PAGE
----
A neat thing about technology is how it allows us to take a medium that people used to simply look at (if your message was compelling enough) and make that medium interactive and engaging. In England, Ford’s ad agency Ogilvy set up augmented reality screens in a shopping mall as a way for passersby to experience a new vehicle.
Meanwhile, in San Francisco, Yahoo set up interactive bus shelters all over town that enabled residents of various neighborhoods to play games against each other and score points in real time (the winning neighborhood, North Beach, won a concert).
Seems to me these interactive surfaces represent a great new opportunity to engage people and get them to spend time exploring our clients’ products. I bet the Royal Ontario Museum’s Bat Cave could be the inspiration for a great game in this medium. And certainly a sports franchise could allow people to play a virtual version of their sport as a way to generate interest – challenging passersby to put a puck in a net or a ball through a hoop, for instance.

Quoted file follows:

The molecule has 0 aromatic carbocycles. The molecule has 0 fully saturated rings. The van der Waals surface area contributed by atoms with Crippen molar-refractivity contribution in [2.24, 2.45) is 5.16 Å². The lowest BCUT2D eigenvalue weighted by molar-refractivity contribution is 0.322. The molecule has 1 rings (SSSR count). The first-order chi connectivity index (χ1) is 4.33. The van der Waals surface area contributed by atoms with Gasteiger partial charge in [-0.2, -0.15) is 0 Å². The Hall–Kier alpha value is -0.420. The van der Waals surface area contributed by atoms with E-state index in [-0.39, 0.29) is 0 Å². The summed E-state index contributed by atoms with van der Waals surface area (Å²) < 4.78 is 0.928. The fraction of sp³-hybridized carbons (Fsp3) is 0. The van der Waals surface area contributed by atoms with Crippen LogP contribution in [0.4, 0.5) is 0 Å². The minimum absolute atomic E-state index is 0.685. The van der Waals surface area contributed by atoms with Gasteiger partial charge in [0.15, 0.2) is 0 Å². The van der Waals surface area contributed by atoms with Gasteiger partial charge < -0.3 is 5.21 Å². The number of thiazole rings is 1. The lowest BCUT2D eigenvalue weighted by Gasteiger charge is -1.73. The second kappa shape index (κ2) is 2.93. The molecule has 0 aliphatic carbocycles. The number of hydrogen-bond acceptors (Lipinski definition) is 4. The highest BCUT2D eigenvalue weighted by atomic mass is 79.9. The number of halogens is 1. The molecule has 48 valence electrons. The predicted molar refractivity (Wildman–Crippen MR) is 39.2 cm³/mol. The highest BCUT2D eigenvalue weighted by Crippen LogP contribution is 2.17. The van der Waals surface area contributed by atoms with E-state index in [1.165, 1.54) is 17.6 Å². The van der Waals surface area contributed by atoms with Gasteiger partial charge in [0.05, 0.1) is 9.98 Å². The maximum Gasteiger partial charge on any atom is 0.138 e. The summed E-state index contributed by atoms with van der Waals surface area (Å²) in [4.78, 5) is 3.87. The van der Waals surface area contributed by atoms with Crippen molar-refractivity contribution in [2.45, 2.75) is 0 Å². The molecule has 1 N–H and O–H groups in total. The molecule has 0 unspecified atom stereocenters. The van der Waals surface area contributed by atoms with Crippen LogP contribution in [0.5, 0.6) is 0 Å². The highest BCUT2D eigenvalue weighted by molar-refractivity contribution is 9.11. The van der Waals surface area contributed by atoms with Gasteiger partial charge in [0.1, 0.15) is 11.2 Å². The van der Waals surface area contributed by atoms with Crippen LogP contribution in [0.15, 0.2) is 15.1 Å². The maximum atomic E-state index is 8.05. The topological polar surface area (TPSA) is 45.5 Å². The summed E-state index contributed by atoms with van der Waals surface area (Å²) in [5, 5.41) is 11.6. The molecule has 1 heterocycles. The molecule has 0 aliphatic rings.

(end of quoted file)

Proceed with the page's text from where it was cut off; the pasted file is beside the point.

When you think about it, if you can design a game or interactive experience for a computer or tablet screen, you can do the same for a larger surface, like a poster or bus shelter. Which means pretty much any advertiser could create something engaging here. And turn outdoor media into a local attraction.